FALLACIES: The fallacies in the myth are failure to do the math and failure to do all of the engineering required. The myth is easy to propagate among most people because there is quite a lot of math to do and there is a lot of engineering to learn. University electrical engineering departments offer electrical engineering degrees with specialization in power transmission [electric grids]. That is only part of the engineering that needs to be done to figure the whole thing out.

    • How many batteries do you think it would take to run an aluminum smelter 24/7? Looking at Ivanpah, one of the biggest solar power projects in the world, you can see that at full power on the most perfect sunny day you could provide only about 1/3 as much electricity as it would take to run such a smelter, and then only for maybe an hour or so.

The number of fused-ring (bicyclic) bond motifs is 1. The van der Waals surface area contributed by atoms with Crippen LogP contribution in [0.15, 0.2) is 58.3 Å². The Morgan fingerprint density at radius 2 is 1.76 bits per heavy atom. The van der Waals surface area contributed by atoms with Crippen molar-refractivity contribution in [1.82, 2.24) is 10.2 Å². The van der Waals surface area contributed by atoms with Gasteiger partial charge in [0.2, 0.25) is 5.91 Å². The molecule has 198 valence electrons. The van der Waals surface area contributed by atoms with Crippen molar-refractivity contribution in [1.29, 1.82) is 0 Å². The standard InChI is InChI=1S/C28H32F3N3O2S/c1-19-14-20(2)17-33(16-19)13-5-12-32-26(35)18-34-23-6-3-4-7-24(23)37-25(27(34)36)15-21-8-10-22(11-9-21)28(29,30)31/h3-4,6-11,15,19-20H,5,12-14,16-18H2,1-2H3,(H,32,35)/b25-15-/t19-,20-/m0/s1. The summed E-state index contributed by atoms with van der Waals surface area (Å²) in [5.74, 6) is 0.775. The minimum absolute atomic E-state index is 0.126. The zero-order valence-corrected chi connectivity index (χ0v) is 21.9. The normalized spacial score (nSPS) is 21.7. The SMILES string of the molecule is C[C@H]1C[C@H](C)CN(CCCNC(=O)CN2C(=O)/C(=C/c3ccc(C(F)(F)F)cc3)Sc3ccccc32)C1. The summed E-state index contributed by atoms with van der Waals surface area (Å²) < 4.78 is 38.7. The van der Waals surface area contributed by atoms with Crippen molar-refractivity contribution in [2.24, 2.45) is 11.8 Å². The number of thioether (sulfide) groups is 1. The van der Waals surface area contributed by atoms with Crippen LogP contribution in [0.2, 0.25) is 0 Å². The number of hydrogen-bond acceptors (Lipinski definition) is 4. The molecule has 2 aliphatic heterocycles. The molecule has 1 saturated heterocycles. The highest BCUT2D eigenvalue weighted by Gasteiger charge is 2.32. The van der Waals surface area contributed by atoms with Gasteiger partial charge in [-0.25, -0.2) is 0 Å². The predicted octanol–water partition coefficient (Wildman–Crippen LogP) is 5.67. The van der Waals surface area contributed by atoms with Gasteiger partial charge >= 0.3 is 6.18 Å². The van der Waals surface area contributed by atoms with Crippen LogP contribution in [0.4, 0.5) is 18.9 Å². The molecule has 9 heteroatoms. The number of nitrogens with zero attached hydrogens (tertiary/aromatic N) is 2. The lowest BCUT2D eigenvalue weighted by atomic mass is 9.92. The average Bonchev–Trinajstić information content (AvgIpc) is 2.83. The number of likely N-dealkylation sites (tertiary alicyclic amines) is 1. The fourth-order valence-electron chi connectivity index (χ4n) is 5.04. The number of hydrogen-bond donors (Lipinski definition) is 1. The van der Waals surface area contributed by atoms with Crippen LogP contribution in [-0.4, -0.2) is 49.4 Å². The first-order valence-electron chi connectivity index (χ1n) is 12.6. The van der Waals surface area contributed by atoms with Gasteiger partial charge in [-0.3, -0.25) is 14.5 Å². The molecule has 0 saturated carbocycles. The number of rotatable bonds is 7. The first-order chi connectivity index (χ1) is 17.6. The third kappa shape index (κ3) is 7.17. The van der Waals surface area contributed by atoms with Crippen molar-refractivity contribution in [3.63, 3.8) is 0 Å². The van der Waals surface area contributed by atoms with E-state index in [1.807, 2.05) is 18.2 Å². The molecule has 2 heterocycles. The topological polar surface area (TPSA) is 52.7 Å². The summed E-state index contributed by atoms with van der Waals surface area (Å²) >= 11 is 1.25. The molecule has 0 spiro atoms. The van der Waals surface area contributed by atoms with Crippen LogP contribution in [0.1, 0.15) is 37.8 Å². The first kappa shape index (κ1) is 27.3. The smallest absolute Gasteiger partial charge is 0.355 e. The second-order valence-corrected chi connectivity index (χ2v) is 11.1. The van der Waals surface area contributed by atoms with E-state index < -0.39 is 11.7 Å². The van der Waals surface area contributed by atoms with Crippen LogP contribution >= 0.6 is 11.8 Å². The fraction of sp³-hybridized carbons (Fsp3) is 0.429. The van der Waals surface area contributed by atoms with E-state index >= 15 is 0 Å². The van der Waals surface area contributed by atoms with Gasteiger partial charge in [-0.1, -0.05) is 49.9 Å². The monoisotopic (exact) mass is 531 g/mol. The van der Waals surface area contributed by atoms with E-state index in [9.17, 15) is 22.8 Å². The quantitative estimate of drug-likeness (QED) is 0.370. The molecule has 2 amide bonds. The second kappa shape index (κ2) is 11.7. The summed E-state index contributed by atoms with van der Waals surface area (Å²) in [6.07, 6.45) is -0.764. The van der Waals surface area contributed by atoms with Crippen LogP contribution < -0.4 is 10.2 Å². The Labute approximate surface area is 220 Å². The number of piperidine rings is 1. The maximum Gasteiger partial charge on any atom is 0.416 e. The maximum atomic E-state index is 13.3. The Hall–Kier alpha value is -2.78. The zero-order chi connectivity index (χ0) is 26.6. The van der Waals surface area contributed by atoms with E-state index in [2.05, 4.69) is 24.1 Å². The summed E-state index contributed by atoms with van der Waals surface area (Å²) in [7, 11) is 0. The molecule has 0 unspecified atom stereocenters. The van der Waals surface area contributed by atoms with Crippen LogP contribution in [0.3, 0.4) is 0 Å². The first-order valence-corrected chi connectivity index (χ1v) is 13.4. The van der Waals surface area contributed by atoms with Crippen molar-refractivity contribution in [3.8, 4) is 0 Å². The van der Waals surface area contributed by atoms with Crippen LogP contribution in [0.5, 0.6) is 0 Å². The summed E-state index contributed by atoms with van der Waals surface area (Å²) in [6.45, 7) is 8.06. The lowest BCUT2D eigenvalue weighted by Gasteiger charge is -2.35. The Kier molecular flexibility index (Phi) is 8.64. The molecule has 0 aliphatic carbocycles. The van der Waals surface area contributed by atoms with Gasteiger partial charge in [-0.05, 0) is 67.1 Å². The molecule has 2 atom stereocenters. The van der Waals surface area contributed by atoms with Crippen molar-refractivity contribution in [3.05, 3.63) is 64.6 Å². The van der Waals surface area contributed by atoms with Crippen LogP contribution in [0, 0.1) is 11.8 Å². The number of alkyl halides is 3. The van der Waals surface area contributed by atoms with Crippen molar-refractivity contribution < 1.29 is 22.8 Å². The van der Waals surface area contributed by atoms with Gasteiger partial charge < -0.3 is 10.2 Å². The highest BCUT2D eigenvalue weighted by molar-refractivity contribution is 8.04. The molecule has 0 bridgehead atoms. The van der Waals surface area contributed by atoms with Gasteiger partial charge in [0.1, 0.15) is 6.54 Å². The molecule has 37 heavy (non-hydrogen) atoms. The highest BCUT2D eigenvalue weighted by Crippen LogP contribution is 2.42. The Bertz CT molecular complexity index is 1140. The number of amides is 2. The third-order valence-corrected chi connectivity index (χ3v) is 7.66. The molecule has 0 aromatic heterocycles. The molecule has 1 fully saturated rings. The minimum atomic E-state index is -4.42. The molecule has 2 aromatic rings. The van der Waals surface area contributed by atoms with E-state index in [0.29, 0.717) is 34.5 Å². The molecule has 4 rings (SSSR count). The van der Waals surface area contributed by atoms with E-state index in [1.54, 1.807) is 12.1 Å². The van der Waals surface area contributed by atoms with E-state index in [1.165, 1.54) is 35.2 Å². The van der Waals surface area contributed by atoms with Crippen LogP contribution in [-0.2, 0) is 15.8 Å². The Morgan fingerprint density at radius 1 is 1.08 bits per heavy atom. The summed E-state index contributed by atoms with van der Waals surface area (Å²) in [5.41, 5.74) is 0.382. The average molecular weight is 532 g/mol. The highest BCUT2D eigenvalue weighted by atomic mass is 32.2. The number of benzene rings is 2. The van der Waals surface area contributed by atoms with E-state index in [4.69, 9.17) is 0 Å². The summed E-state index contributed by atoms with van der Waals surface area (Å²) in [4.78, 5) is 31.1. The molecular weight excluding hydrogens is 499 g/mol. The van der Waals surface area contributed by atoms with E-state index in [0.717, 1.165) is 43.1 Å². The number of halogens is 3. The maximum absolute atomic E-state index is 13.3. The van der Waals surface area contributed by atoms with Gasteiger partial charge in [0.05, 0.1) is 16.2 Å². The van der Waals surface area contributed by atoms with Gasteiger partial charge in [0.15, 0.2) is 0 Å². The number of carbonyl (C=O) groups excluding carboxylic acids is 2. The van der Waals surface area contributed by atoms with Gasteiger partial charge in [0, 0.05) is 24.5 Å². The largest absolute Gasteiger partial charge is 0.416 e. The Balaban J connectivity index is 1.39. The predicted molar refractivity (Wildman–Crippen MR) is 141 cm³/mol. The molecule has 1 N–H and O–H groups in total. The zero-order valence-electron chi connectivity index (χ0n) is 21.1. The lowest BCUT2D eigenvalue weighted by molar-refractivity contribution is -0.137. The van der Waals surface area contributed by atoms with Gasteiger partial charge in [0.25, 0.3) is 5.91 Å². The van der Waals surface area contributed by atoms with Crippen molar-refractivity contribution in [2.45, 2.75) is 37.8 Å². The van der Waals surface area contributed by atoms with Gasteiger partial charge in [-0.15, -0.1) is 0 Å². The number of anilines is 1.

Or looking at an entire week of the power production from all of Germany’s solar power installations (and Germany has committed hundreds of billions of Euros to solar), one can see that in some weeks in the winter solar would be unable to meet Germany’s electricity demand even if they had 100 TIMES as many solar panels as they do now. Here’s the website, you can look at winter solar production yourself:

      And I would suggest that you and Bob Wallace, whose comment appears below yours, take a look at what Google discovered about the inability of renewables to produce sufficient energy to power modern societies. You can read about it at these links:

      And lest you be bamboozled by statistics, here’s an article that sorts out what can often be very confusing: